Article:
Australia has led much of the world when it comes to outlawing hate speech and crimes, especially when it comes to race, religion, and sexual orientation.
But what about crimes specifically targeted at women? Should our laws reflect the gendered motivations behind online abuse, rape and sexual harassment and hate speech, as is being tested in the UK? There is a strong argument it should.
The sign erected on August 6 at Western Port in Cowes, Victoria, after psychologist Samantha Fraser’s death.
The question of how to treat gendered crimes against women – crimes that can be committed by anyone but which overwhelmingly have women as victims – is complex, but is starting to be addressed as misogyny across the world.
The United Kingdom city of Nottinghamshire made a radical change to how its police recorded crimes against women two years ago; it created the Misogyny Hate Crime policy in 2016 and between April 2016 and March 2018, 174 cases of misogynist behaviour were reported.
While the law was not changed, how police reported crimes has been adjusted to note the gendered element, enabling trends to be observed. Location "hotspots" were identified and police attended these areas more often in a bid to stop the behaviour.
Though the volume of crimes was "shocking" to researchers, the program was hailed a success for starting to "shift attitudes".
The success of the program, which was analysed by the University of Nottingham and Nottingham Trent University, was such that the university has recommend it be rolled out across the UK.
In Australia, the notion of considering certain crimes against women to be "hate crimes" remains academic. Only three jurisdictions, Victoria, New South Wales and the Northern Territory, consider the role prejudice played in a crime during sentencing. And only three jurisdictions, NSW, Queensland and the ACT, have anti-hate speech laws that specifically mention “gender identity”, although experts are unclear if this refers to women, or only transgender or gender-queer individuals.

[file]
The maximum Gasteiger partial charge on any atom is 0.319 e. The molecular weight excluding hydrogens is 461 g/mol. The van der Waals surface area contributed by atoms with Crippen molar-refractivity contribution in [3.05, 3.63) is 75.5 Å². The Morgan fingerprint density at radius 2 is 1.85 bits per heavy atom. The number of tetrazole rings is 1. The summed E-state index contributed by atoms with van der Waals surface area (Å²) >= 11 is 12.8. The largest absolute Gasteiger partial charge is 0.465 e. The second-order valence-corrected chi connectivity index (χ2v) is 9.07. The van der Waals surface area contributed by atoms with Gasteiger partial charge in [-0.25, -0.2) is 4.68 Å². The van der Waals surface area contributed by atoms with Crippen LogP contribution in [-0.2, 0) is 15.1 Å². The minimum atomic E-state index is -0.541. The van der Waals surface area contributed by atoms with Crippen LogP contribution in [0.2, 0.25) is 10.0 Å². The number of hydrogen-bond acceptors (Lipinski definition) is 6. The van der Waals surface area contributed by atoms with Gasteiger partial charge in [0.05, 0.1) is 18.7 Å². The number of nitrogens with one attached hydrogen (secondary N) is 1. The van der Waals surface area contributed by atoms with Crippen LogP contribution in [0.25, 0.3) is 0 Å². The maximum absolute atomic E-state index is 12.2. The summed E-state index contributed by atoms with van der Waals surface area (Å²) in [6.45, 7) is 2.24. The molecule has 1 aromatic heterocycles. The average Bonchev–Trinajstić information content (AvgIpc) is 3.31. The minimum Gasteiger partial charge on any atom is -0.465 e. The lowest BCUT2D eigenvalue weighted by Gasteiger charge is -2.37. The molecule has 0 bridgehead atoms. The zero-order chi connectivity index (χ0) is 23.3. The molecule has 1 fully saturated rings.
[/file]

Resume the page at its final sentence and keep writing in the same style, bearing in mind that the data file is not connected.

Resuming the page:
La Trobe University lecturer Laura Griffin and PhD candidate Nicole Shackleton noted that considering how many other identity traits are covered in these laws, the fact that women have been excluded is “significant”.
“It signals that as a society, we do not see gendered hate speech as worth prohibiting, they wrote.
“Shockingly, and despite the recent publicity surrounding sexist harassment and slurs, the issues of gender prejudice and misogyny were never mentioned in any of the debates surrounding the introduction of NSW’s new hate-speech laws.”
Gendered crimes against women are as various as they are harmful, both physically and mentally. They include sexual assault, online abuse, upskirting, stalking or being followed, groping, threatening, aggressive or intimidating behaviour, indecent exposure and unwanted sexual advances.
These happen at all sorts of places, as noted in the research: bars and nightclubs, public transport, the workplace, parks, universities, restaurants, gyms, petrol stations, cinemas, car parks and shops.
The sheer number of these crimes is so mammoth a culture of fear has evolved.
Yet is women, and not men, who are encouraged to avoid going out at night on their own; it is women who hold their keys between their fingers when they walk home; it is women who have to watch their drink lest someone try to spike it, and who are encouraged to be in groups to avoid harassment as opposed to applying the heaviest scrutiny to how to target perpetrators.
But will recording something as a hate crime make any difference to women’s real-world safety?
The results from the Nottinghamshire program are promising; it concluded that 75 per cent of people who reported a crime had a “positive experience of interacting with the police”, and that 100 per cent would feel comfortable reporting to the police again. More women clearly felt it was worth reporting gendered crime, such was the seriousness with which it was being treated.
Given the failure of successive programs to make a serious impact on rates of violence against women in Australia, highlighting the nature of gendered hate crimes is something that should be seriously considered.
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